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March 13, 2010

Big Fight Preview: Manny Pacquiao vs. Joshua Clottey, “The Event”

by Matt O'Brien

This Saturday, March 13th, pound-for-pound king Manny Pacquiao will step into the ring to make the first defense of his WBO welterweight title against world-rated challenger Joshua Clottey. The bout, titled simply “The Event”, will take place in the amazing $1.2 billion Dallas Cowboys stadium and promises to provide some fireworks for the expected 45,000 plus crowd.

It’s difficult to know where to begin with Manny Pacquiao. Perhaps no fighter in recent memory has consistently raised the bar on his own performances like the Filipino super-star. As the challenges and the challengers become bigger, so he gets seemingly stronger, quicker, and wiser with every foray into the squared circle. The Pac-man hasn’t just been winning his recent fights – he’s barely lost a round in his last four outings (winning every one by K.O).

Pacquiao has been rewarded for his efforts by being named as the 2009 fighter of the year by the Boxing Writers Association of America – collecting the award for the third time in four years – as well as being named as the fighter of the decade, ahead of a list of boxing greats that included Floyd Mayweather Jr., Bernard Hopkins, Shane Mosley, Joe Calzaghe, Marco Antonio Barrera and Juan Manuel Marquez. Depending on who you believe, Pacquiao has also been crowned as a ‘World’ champion in either seven or five separate weight classes, making him one of the most decorated boxers in history.* Even in an era with more titles than a tin of alphabet soup and more weight divisions than a woman’s weekly slim-fast club, that is an accolade worth treasuring.

Ominously for his opponent this coming Saturday, Pacquiao seems to get better every time he gets into the ring. Beginning as a scrawny flyweight with big fists, maturing into a super-bantamweight banger with dynamite in his left hand, and under the tutelage of Freddie Roach developing into a two-fisted, fleet footed assassin – one of the most remarkable aspects of Pacquiao’s assent is his seemingly limitless capacity to learn, grow and adapt as a fighter. ‘Master’ Roach has refined, tweaked and added to the arsenal of his ‘finest work’ to deliver a truly rounded practitioner in the noble art. In the early going of his most recent outing, under fire and taking heavy shots from a bona fide powerful welterweight, Manny simply took the opportunity to reveal yet another feature in his expanding armoury: a rock-solid, cast-iron chin. After putting up a valiant yet brief early argument, Cotto was dropped, demoralized and finally dismantled by a man who is quite simply in the best form of any fighter of his era.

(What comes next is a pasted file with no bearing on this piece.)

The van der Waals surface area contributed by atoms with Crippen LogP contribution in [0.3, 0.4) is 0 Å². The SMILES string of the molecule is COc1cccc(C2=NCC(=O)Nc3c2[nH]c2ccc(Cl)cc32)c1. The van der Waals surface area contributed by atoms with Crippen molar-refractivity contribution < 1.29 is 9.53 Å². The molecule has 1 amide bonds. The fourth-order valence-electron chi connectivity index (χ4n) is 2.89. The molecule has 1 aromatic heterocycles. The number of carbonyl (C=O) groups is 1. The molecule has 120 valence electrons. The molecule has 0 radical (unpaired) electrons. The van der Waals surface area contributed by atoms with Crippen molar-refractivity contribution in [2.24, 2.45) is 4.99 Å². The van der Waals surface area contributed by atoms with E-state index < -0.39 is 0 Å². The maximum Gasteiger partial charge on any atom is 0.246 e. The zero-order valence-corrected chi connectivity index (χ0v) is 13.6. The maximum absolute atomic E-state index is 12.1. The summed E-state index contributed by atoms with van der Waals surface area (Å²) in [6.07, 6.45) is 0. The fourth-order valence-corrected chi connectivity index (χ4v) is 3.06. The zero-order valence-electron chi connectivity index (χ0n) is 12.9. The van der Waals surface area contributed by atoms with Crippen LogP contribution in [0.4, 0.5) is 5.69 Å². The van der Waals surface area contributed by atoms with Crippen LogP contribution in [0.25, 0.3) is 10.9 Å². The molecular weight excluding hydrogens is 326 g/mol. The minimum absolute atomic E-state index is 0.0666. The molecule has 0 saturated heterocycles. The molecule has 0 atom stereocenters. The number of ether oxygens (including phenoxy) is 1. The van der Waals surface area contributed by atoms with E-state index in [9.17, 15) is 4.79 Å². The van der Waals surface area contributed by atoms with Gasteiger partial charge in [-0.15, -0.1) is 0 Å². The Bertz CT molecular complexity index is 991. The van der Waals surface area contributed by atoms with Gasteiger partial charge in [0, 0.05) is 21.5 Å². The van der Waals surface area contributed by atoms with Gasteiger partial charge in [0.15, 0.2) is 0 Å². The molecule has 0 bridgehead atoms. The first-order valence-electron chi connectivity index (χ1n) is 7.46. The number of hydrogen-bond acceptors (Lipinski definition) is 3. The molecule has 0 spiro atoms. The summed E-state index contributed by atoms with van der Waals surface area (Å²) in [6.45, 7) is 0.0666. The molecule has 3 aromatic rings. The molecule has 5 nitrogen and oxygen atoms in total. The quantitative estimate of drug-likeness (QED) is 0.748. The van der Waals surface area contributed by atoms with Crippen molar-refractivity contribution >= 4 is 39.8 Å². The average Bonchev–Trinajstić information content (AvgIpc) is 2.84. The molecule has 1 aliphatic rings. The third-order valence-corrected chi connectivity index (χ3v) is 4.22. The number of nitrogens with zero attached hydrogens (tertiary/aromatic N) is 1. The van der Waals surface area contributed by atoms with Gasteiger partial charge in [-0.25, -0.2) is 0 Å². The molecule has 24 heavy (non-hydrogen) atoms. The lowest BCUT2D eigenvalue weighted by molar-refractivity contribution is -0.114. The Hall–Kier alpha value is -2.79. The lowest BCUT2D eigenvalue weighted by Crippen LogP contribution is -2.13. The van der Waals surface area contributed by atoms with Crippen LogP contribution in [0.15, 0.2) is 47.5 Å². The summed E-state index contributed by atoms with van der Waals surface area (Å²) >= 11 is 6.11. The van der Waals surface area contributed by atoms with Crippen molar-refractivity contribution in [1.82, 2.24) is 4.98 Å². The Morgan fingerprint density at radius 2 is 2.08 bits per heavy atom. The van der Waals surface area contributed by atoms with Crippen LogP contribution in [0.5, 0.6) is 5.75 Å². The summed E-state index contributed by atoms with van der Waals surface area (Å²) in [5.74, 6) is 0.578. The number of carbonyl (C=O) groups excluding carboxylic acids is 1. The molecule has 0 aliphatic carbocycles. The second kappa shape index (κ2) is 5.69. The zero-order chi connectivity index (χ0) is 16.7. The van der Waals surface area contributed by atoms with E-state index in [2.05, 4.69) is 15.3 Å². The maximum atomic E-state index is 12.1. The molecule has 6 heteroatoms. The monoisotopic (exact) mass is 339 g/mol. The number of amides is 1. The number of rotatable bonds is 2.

The Filipino super-star is riding the crescent of a wave so high it’s hard to envision anything other than his arm being raised in victory. Yet it would be foolish to completely discount his African opponent. The big, strong world-class Ghanaian is super confident of victory going into the biggest fight of his life. He looked ripped and ready weighing in bang-on the division limit of 147lbs, smiling broadly at the attempted stare-down ritual.

Matched skill-for-skill with the champion, it is clear Clottey finishes as a clear runner-up. Yet the weigh-in may have highlighted precisely why Clottey cannot be counted out of this fight completely. The African is a huge welterweight, likely to come into the ring on fight night close to the middleweight limit of 160lbs with a weight advantage of at least 10lbs. He is the first opponent that the Pac-man has faced over 140lbs who has not been forced to make concessions to his usual fighting weight (Miguel Cotto was forced to agree to shed an additional two pounds and defend his title at a catch-weight limit of 145lbs, whilst Oscar de le Hoya reduced himself to a fighting weight his body had not seen in seven years).

In many ways Clottey is typical of the former great-African fighters he will tonight attempt to emulate: he enters the ring with a no-frills, well rounded style based on solid fundamentals and a tight defence; he does everything very well without doing anything superbly, and his main assets are his incredible strength and seemingly bullet-proof chin. In short, he is the epitome of a high-risk, low-reward opponent: dangerous without being fantastic; world-class without being world-famous.